Much like the experience of her father, the act of confessing, which is supposed to bring about feelings of liberation, does essentially the opposite. Cynthia Walden expresses a similar disregard for the law as her son in an attempt to keep the wrong doings of their family out of the public eye.  Cynthia, as the ultimate authority in this confessional exchange, ultimately agrees with her son’s initial response. The Walden family’s money and prestige allow them to skirt the “right thing” in favor of the “easiest thing.”

Dana and Jessica each have a strong  distaste for the idea of exerting power and privilege as a means to escape punishment for wrong-doing. dana-visits-hospitalAfter consulting with Brody, it is agreed that he will bring Dana to the police department to confess there. This act, however, is halted by an even greater authority (the CIA) as it will compromise their current investigation into Abu Nazir’s unfolding plot. Dana is ultimately denied her request for confession.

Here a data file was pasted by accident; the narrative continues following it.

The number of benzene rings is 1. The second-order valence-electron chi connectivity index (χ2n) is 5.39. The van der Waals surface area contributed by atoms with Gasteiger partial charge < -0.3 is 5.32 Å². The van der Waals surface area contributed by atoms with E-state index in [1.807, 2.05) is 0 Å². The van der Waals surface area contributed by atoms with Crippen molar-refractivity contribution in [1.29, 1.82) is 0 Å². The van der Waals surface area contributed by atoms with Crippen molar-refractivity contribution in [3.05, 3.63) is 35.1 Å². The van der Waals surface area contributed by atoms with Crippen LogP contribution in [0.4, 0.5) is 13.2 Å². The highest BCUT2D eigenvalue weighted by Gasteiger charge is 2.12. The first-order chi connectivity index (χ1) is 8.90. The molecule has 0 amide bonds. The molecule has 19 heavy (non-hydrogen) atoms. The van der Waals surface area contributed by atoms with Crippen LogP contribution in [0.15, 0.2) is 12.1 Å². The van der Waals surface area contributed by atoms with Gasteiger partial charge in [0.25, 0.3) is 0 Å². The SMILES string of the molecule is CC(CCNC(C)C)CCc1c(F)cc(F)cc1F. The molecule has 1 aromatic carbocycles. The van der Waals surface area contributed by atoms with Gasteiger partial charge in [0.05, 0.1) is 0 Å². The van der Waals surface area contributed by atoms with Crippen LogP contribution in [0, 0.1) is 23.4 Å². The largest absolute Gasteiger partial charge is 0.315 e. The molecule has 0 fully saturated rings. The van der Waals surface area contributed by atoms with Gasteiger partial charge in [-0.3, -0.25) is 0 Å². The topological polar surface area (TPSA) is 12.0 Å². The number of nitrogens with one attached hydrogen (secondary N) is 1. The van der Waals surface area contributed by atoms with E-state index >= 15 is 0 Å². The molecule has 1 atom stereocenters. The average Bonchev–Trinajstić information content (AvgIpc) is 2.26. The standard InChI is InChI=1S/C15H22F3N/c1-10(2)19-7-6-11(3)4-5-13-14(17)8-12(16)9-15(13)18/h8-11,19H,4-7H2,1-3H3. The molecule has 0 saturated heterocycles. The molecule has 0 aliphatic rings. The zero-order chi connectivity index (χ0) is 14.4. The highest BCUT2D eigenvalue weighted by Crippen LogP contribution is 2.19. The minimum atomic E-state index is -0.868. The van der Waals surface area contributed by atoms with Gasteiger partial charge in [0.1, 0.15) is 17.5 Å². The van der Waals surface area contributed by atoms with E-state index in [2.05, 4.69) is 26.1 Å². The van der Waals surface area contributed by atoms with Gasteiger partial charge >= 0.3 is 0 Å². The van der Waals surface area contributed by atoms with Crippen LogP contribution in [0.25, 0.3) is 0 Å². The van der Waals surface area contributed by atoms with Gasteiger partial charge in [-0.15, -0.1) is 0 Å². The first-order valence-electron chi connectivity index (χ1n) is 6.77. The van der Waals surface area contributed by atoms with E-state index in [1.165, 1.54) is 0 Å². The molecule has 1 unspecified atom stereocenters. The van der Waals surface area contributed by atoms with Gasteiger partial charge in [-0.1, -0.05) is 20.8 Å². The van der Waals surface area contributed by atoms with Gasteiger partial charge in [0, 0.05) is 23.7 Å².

Eventually, Dana finds her way directly to the daughter of the hit and run victim. She confesses her part in the crime and offers her condolences, only to be shut down again. The daughter of the victim has already been paid off by the walden family and would like Dana to keep quiet as to allow her to keep the “hush” money that the Walden’s have provided for her. At each turn where Dana attempts to do the right thing, she is shut downs as a result of dominant forces. She essentially gets stuck in a confessional cycle that never actually ends nor cognitively liberates her from her guilt in the way that the confessional’s  “social contract” implies it will do.